Measure ‘E’ will be on the ballot in the Escalon Unified School District for the Tuesday, Nov. 6 election, a $25 million general obligation bond for school improvements.
District Superintendent Ron Costa said if approved, the bond measure funds will be used for classroom improvements at a number of sites, enhancing school safety and security for students and for construction of new athletic facilities at the high school, including an all-weather track and a relocated football stadium.
While there haven’t been any formal information sessions scheduled to discuss the bond, committee members working for passage of the proposal have been at some athletic events and other gatherings with basic information.
There have also been some concerns voiced by residents, citing the actual $50 million final cost of the bond once the funds are repaid and the impact that will have on the largest landowners in the district.
The tax rate for the bond is projected to be $30 per $100,000 of assessed value per year. A home valued at $200,000 would be assessed annual property taxes of roughly $60 per year to help pay for the bond. Farmers and ranchers with large operations in the district would pay considerably more.
Another concern voiced was that of seeking student volunteers to walk the district prior to elections to encourage support of the measure.
Costa said that is something that has been done in the past and is strictly on a volunteer basis.
“Coaches ask kids if they want to get involved, they are not forced,” Costa said.
The relocation of the football stadium has been called into question as well, though Costa said moving it closer to Escalon-Bellota Road, as proposed, will help the district meet stringent ADA requirements and allow for a re-working of other athletic fields for a better flow on the campus as well.
The bond is designed to upgrade the facilities in many areas, Costa added.
“Modernizing classrooms, improving access to technology, improving the athletic facilities and the playing fields, not only for school use, but that’s for the community as well,” he said.
An independent bond oversight committee would oversee the measure, looking at expenditures, the financial audit and making sure the bond money is being spent wisely and properly.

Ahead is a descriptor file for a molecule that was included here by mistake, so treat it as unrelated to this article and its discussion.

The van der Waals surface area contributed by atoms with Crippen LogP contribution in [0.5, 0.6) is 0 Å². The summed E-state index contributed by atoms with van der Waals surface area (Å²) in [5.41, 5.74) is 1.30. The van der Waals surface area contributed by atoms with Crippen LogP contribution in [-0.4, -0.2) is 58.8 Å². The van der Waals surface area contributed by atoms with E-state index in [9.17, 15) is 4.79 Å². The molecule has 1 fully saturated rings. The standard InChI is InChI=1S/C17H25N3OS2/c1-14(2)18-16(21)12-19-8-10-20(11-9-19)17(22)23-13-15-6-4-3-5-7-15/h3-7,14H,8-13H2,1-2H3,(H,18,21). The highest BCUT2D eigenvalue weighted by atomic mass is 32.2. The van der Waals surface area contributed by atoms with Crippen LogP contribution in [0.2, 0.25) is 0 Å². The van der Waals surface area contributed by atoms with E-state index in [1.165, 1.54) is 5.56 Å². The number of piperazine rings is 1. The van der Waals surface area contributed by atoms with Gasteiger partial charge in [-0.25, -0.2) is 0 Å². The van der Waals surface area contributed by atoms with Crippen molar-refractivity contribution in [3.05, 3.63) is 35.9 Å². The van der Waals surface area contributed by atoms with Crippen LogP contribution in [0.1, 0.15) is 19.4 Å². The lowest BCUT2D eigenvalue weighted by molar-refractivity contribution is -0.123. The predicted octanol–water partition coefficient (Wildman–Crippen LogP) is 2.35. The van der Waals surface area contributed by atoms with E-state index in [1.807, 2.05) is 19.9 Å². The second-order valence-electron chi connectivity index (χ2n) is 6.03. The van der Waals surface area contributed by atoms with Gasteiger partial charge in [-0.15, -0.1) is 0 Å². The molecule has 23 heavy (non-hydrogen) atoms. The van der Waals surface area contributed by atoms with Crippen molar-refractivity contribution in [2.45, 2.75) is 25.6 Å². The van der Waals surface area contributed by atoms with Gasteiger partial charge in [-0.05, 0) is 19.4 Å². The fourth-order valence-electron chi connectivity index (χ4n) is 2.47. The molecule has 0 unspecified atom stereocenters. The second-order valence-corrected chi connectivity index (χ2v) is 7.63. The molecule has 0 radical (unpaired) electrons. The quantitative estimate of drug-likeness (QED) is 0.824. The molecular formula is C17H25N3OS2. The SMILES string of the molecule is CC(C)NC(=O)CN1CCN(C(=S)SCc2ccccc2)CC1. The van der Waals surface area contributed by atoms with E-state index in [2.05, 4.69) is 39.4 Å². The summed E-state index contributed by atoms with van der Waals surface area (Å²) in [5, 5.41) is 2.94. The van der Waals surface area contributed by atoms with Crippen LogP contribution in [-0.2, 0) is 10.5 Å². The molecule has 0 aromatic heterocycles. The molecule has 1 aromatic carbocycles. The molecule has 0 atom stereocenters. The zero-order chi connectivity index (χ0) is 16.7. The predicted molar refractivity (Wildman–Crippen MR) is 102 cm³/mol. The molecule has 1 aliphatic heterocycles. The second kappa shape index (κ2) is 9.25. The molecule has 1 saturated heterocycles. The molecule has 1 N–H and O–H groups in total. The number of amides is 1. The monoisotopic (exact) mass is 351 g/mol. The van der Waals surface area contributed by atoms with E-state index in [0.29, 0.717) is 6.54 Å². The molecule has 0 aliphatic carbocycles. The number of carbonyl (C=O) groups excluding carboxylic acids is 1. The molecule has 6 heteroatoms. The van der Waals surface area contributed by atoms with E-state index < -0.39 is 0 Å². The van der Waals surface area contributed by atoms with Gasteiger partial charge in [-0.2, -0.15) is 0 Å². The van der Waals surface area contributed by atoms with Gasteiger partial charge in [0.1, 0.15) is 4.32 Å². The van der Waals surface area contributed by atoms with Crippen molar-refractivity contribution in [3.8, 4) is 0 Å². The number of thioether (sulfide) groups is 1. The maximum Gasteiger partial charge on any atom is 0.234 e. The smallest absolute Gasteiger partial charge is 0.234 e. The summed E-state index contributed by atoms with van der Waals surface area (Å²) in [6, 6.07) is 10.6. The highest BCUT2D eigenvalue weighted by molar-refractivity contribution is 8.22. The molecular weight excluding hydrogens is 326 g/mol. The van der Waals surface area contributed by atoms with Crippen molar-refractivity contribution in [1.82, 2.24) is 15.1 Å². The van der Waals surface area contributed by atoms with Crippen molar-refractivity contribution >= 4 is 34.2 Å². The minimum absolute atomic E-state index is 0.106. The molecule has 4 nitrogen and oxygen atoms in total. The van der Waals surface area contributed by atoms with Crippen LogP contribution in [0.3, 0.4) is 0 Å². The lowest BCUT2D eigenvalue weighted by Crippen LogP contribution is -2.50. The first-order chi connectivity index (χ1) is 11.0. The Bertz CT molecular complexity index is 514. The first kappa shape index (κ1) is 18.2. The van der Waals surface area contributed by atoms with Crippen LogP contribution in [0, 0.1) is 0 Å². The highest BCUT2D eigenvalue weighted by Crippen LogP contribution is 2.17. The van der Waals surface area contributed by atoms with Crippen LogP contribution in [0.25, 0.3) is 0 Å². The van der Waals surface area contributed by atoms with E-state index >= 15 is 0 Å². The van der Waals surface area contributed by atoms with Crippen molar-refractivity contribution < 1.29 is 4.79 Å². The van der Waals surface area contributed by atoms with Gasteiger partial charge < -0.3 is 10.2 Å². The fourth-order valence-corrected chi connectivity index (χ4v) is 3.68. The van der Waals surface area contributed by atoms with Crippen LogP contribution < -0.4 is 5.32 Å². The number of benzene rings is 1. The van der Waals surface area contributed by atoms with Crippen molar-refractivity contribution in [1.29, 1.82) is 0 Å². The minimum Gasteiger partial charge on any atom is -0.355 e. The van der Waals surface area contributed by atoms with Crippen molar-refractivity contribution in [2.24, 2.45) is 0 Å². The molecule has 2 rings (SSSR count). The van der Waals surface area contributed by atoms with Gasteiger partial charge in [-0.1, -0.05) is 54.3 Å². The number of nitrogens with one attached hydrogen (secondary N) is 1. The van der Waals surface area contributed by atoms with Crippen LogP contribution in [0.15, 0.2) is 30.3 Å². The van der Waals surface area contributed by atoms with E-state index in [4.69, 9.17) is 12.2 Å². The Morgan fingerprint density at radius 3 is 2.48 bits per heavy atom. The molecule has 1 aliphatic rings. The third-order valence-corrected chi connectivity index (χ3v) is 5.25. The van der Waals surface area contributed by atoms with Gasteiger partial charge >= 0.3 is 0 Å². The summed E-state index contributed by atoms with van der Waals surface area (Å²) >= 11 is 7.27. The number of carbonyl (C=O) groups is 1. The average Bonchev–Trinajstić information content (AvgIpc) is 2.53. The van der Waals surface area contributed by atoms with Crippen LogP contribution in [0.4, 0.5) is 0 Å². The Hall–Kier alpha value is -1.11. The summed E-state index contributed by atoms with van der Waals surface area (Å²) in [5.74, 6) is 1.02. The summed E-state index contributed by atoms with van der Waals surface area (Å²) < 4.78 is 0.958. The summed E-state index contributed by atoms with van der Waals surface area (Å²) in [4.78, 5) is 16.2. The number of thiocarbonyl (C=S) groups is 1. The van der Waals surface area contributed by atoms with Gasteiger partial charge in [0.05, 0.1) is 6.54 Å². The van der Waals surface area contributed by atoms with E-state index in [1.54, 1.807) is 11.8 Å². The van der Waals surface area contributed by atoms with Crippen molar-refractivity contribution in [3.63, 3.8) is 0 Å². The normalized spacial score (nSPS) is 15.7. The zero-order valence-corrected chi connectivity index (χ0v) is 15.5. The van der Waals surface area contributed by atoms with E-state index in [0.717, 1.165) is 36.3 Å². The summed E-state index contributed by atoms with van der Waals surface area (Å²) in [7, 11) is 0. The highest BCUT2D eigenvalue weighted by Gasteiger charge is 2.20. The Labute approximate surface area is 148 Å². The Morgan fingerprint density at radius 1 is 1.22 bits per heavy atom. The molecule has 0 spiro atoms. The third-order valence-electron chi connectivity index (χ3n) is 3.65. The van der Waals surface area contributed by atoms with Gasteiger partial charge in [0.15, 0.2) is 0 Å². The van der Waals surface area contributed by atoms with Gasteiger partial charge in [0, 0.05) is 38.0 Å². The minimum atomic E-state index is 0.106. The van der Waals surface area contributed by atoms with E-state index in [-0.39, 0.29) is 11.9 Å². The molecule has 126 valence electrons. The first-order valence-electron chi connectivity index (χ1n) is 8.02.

“This does not go to operations, this does not go to salaries,” Costa said.
If the bond passes, the tax rate would be close to $70 per $100,000 of assessed value, up from its current $38.90 but would still be below the average of $80.81 for unified school districts in San Joaquin County.
“This is our third bond in 18 years,” Costa admitted, “but we went 30 years without a bond before that.”
Now, he said, the district is looking to bring all sites into the modern era and provide the best learning and teaching environment possible for students and staff.
“We have 60-year-old classrooms,” he said. “We have to modernize; we have to bring our classrooms up to 21st century standards.”
And while some have questioned the lack of firm numbers as to how many classrooms will be modernized and how long the work will take, Costa said the issue there is never knowing “what you will find” when you start renovating the old buildings. He also said the district needs to get the bond approved before seeking architectural drawings because of the cost associated with them.
All registered voters within the boundaries of the Escalon Unified School District are eligible to vote on the bond measure in the Nov. 6 election.
Information sent home with students about the measure also provided the school district phone number in case of questions; Costa said those with concerns can contact the office at 209-838-3591.